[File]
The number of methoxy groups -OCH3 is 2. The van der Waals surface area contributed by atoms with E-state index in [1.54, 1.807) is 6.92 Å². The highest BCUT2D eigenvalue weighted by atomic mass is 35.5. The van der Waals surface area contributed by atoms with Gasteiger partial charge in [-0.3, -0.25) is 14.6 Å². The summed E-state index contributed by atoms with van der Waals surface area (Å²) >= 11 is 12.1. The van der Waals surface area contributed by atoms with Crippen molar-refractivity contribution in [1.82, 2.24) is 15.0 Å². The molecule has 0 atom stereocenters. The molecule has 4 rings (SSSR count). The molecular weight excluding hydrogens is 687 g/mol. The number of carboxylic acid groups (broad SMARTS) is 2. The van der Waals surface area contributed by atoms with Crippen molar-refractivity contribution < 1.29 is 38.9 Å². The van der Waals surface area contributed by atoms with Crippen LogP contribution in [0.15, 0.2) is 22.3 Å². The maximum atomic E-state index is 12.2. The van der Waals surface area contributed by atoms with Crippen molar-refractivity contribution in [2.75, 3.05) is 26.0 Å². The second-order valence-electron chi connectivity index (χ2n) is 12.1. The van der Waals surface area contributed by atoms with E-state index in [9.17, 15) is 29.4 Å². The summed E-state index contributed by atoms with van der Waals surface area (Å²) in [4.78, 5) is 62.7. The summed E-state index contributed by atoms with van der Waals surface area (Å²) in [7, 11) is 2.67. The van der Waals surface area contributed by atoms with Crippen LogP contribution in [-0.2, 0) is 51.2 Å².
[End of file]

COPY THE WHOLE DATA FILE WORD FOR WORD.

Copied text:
The number of methoxy groups -OCH3 is 2. The van der Waals surface area contributed by atoms with E-state index in [1.54, 1.807) is 6.92 Å². The highest BCUT2D eigenvalue weighted by atomic mass is 35.5. The van der Waals surface area contributed by atoms with Gasteiger partial charge in [-0.3, -0.25) is 14.6 Å². The summed E-state index contributed by atoms with van der Waals surface area (Å²) >= 11 is 12.1. The van der Waals surface area contributed by atoms with Crippen molar-refractivity contribution in [1.82, 2.24) is 15.0 Å². The molecule has 0 atom stereocenters. The molecule has 4 rings (SSSR count). The molecular weight excluding hydrogens is 687 g/mol. The number of carboxylic acid groups (broad SMARTS) is 2. The van der Waals surface area contributed by atoms with Crippen molar-refractivity contribution < 1.29 is 38.9 Å². The van der Waals surface area contributed by atoms with Crippen LogP contribution in [0.15, 0.2) is 22.3 Å². The maximum atomic E-state index is 12.2. The van der Waals surface area contributed by atoms with Crippen molar-refractivity contribution in [2.75, 3.05) is 26.0 Å². The second-order valence-electron chi connectivity index (χ2n) is 12.1. The van der Waals surface area contributed by atoms with E-state index in [9.17, 15) is 29.4 Å². The summed E-state index contributed by atoms with van der Waals surface area (Å²) in [4.78, 5) is 62.7. The summed E-state index contributed by atoms with van der Waals surface area (Å²) in [7, 11) is 2.67. The van der Waals surface area contributed by atoms with Crippen LogP contribution in [-0.2, 0) is 51.2 Å².